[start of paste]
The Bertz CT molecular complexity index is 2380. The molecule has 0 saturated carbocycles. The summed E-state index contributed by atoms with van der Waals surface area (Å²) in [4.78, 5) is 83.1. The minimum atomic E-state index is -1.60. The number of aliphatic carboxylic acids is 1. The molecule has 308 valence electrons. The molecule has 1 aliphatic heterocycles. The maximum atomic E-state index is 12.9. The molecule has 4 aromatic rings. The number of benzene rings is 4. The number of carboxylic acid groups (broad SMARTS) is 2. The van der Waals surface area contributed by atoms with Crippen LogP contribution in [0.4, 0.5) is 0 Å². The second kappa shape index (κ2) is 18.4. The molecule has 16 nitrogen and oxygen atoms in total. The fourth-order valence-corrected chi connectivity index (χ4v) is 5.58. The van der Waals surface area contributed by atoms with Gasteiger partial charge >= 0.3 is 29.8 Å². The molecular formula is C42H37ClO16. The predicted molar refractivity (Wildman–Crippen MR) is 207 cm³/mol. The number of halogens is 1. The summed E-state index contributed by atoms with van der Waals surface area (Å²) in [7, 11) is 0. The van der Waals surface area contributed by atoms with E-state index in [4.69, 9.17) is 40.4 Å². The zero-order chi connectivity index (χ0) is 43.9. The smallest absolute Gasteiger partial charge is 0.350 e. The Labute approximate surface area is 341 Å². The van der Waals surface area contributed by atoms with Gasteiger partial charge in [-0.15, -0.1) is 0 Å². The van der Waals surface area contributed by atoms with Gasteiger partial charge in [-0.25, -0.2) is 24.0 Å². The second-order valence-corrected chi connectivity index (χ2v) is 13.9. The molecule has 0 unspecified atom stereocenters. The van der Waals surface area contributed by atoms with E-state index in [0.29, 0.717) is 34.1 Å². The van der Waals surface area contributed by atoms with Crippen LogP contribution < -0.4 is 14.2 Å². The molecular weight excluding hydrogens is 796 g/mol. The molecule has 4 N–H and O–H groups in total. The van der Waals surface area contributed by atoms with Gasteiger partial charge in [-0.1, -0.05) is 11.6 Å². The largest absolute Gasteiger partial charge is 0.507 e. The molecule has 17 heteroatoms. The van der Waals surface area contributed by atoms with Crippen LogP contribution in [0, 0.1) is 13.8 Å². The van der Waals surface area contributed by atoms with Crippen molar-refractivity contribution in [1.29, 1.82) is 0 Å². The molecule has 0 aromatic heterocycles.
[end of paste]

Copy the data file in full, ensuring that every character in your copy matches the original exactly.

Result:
The Bertz CT molecular complexity index is 2380. The molecule has 0 saturated carbocycles. The summed E-state index contributed by atoms with van der Waals surface area (Å²) in [4.78, 5) is 83.1. The minimum atomic E-state index is -1.60. The number of aliphatic carboxylic acids is 1. The molecule has 308 valence electrons. The molecule has 1 aliphatic heterocycles. The maximum atomic E-state index is 12.9. The molecule has 4 aromatic rings. The number of benzene rings is 4. The number of carboxylic acid groups (broad SMARTS) is 2. The van der Waals surface area contributed by atoms with Crippen LogP contribution in [0.4, 0.5) is 0 Å². The second kappa shape index (κ2) is 18.4. The molecule has 16 nitrogen and oxygen atoms in total. The fourth-order valence-corrected chi connectivity index (χ4v) is 5.58. The van der Waals surface area contributed by atoms with Gasteiger partial charge >= 0.3 is 29.8 Å². The molecular formula is C42H37ClO16. The predicted molar refractivity (Wildman–Crippen MR) is 207 cm³/mol. The number of halogens is 1. The summed E-state index contributed by atoms with van der Waals surface area (Å²) in [7, 11) is 0. The van der Waals surface area contributed by atoms with E-state index in [4.69, 9.17) is 40.4 Å². The zero-order chi connectivity index (χ0) is 43.9. The smallest absolute Gasteiger partial charge is 0.350 e. The Labute approximate surface area is 341 Å². The van der Waals surface area contributed by atoms with Gasteiger partial charge in [-0.15, -0.1) is 0 Å². The van der Waals surface area contributed by atoms with Gasteiger partial charge in [-0.25, -0.2) is 24.0 Å². The second-order valence-corrected chi connectivity index (χ2v) is 13.9. The molecule has 0 unspecified atom stereocenters. The van der Waals surface area contributed by atoms with E-state index in [0.29, 0.717) is 34.1 Å². The van der Waals surface area contributed by atoms with Crippen LogP contribution < -0.4 is 14.2 Å². The molecular weight excluding hydrogens is 796 g/mol. The molecule has 4 N–H and O–H groups in total. The van der Waals surface area contributed by atoms with Gasteiger partial charge in [-0.1, -0.05) is 11.6 Å². The largest absolute Gasteiger partial charge is 0.507 e. The molecule has 17 heteroatoms. The van der Waals surface area contributed by atoms with Crippen LogP contribution in [0, 0.1) is 13.8 Å². The van der Waals surface area contributed by atoms with Crippen molar-refractivity contribution in [1.29, 1.82) is 0 Å². The molecule has 0 aromatic heterocycles.